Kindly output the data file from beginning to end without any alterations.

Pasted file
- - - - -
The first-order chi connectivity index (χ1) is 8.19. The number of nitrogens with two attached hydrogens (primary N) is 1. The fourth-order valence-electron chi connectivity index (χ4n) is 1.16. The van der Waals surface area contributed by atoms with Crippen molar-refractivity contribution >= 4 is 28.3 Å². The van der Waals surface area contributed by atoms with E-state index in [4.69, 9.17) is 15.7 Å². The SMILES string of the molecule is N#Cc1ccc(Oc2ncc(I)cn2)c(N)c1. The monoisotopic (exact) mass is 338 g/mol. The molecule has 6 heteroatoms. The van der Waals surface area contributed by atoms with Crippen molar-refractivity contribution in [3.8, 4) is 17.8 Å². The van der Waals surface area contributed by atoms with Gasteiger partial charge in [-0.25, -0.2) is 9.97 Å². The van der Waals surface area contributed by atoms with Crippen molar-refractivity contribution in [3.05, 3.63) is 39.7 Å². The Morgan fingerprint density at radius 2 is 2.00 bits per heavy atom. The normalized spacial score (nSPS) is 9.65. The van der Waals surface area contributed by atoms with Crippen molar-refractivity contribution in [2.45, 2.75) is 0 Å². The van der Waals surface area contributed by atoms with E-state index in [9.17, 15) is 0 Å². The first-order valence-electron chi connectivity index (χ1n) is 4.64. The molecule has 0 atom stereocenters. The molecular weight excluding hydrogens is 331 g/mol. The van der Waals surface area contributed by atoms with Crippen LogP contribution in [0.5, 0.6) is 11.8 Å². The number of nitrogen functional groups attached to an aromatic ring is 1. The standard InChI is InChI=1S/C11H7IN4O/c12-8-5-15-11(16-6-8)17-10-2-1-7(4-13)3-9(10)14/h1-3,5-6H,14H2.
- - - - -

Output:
The first-order chi connectivity index (χ1) is 8.19. The number of nitrogens with two attached hydrogens (primary N) is 1. The fourth-order valence-electron chi connectivity index (χ4n) is 1.16. The van der Waals surface area contributed by atoms with Crippen molar-refractivity contribution >= 4 is 28.3 Å². The van der Waals surface area contributed by atoms with E-state index in [4.69, 9.17) is 15.7 Å². The SMILES string of the molecule is N#Cc1ccc(Oc2ncc(I)cn2)c(N)c1. The monoisotopic (exact) mass is 338 g/mol. The molecule has 6 heteroatoms. The van der Waals surface area contributed by atoms with Crippen molar-refractivity contribution in [3.8, 4) is 17.8 Å². The van der Waals surface area contributed by atoms with Gasteiger partial charge in [-0.25, -0.2) is 9.97 Å². The van der Waals surface area contributed by atoms with Crippen molar-refractivity contribution in [3.05, 3.63) is 39.7 Å². The Morgan fingerprint density at radius 2 is 2.00 bits per heavy atom. The normalized spacial score (nSPS) is 9.65. The van der Waals surface area contributed by atoms with Crippen molar-refractivity contribution in [2.45, 2.75) is 0 Å². The van der Waals surface area contributed by atoms with E-state index in [9.17, 15) is 0 Å². The first-order valence-electron chi connectivity index (χ1n) is 4.64. The molecule has 0 atom stereocenters. The molecular weight excluding hydrogens is 331 g/mol. The van der Waals surface area contributed by atoms with Crippen LogP contribution in [0.5, 0.6) is 11.8 Å². The number of nitrogen functional groups attached to an aromatic ring is 1. The standard InChI is InChI=1S/C11H7IN4O/c12-8-5-15-11(16-6-8)17-10-2-1-7(4-13)3-9(10)14/h1-3,5-6H,14H2.